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This questionnaire has been formulated to investigate the same. If you could please answer the following questions.http://www.PDF#search=%22theories%20store %20loyalty%22 (accessed on 29/8/2006) http://www. doing my MBA dissertation on Relationship between Store Patronage and price sensitivity. 1) Your age is: a) Between 16 to 25 years c) More than 40 years 2) Your monthly income is: a) Less than £1000 c) Between £2500 to £4000 3) How often do you shop? a) Weekly c) Monthly 4) Number of people you shop for? a) One b) 2 to 4 5) Which store do you shop at? a) Asda b) Between 25 to 40 years b) Between £1000 to £2500 d) More than £4000 b) Fortnightly d) as needed c) More than 4______ b) Marks & Spencer 72 .org/conferences/9/1999/1999%20Congress/Forum %20Papers_Proposals/Morganosky_Michelle.com I am student at University of Wales Cardiff.ifama.upi.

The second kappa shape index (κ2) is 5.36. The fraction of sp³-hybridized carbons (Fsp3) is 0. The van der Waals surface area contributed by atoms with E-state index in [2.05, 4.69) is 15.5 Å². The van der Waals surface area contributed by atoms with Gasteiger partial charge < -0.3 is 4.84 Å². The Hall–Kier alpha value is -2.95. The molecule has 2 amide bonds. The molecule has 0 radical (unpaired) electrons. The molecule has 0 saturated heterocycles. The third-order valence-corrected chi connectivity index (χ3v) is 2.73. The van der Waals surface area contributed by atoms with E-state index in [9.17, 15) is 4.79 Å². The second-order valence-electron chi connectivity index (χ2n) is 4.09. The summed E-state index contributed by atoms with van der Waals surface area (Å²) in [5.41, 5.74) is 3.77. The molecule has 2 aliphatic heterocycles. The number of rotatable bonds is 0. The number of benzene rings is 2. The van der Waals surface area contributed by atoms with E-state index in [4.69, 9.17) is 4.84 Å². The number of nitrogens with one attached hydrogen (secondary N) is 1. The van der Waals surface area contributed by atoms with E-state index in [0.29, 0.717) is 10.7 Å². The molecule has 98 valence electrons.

9) Why do you prefer the store you shop at? a) Price b) Geographical Location c) Quality and Service d) Brand Name e) Others_____ 10) Would a change “in price” affect your store preference? a) Yes b) No c) Can’t say 11) How much as a sample value in £ would affect your store preference? a) Less than £10/person/month b) £10-£30/person/month c) £30-£50/person/month d) Don’t know Thanks for your time.100 c) 100 – 150 d) 150 and above. 73 . 7) Do you have a loyalty card for the store you shop at? a) Yes b) No 8) Your monthly expenses for the shopping basket? a) Less than 50 b) 50 .c) Sainsbury’s d) Tesco e) Others (Please specify _______________) 6) For how long have you been shopping at the store specified above? a) Less than 1 year b) 1 to 3 years c) 3 to 5 years d) 5 years and above.